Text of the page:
The Longevity Project: Parental Divorce Shortens Children’s Lives

In an eight-decade study, parental divorce in childhood was the strongest predictor of early death in adulthood.

The study of 1,500 Americans born nearly a century ago is an eight-decade research effort by Howard S. Friedman and Leslie R. Martin, two psychologists who continued the research begun in 1921 by Lewis Terman. This study followed children from the time they were 10 years old until death, decades later. According to one commentary on the study, “[t]he early death of a parent had no measurable effect on children’s life spans or mortality risk, but the long-term health effects of broken families were often devastating.

“Parental divorce during childhood emerged as the single strongest predictor of early death in adulthood. The grown children of divorced parents died almost five years earlier, on average, than children from intact families. The causes of death ranged from accidents and violence to cancer, heart attack and stroke. Parental break-ups remain, the authors say, among the most traumatic and harmful events for children.”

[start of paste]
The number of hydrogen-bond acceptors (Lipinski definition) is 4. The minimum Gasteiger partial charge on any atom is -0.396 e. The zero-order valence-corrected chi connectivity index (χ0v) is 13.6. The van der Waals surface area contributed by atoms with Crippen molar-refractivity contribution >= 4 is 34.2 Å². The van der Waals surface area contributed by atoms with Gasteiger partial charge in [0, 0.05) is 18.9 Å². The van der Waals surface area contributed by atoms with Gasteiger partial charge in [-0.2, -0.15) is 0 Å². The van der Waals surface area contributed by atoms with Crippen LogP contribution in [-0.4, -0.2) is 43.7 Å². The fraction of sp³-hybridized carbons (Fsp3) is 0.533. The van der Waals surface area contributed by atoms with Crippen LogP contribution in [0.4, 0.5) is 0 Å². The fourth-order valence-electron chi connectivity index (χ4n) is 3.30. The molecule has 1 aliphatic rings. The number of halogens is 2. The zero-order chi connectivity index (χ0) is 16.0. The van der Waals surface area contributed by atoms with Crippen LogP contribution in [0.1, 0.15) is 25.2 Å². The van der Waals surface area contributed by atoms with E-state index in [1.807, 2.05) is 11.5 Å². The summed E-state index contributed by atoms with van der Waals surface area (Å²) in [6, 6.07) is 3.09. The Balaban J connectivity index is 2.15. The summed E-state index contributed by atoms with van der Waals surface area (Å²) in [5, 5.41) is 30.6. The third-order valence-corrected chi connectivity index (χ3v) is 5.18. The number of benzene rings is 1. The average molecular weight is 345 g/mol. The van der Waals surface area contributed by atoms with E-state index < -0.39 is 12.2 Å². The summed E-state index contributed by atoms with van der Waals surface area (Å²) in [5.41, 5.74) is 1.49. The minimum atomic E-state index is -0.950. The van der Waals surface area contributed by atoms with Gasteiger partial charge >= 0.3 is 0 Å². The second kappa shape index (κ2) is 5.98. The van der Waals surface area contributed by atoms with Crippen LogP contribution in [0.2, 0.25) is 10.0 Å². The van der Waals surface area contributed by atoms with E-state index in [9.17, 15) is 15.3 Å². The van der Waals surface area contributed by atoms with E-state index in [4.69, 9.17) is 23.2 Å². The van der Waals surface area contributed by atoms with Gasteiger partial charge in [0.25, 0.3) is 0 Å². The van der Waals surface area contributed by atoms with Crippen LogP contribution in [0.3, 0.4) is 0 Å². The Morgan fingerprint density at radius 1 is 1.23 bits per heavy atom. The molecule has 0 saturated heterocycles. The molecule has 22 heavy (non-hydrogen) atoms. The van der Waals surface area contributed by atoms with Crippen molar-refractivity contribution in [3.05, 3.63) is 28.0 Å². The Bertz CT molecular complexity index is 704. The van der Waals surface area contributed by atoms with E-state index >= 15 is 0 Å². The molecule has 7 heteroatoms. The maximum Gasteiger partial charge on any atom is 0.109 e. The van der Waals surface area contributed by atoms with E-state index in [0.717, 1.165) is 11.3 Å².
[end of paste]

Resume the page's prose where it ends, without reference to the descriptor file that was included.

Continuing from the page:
Overall, those who fared best in the longevity sweepstakes tended to be physically active, to give back to the community, to thrive in work and career, and to have a happy marriage and family life.

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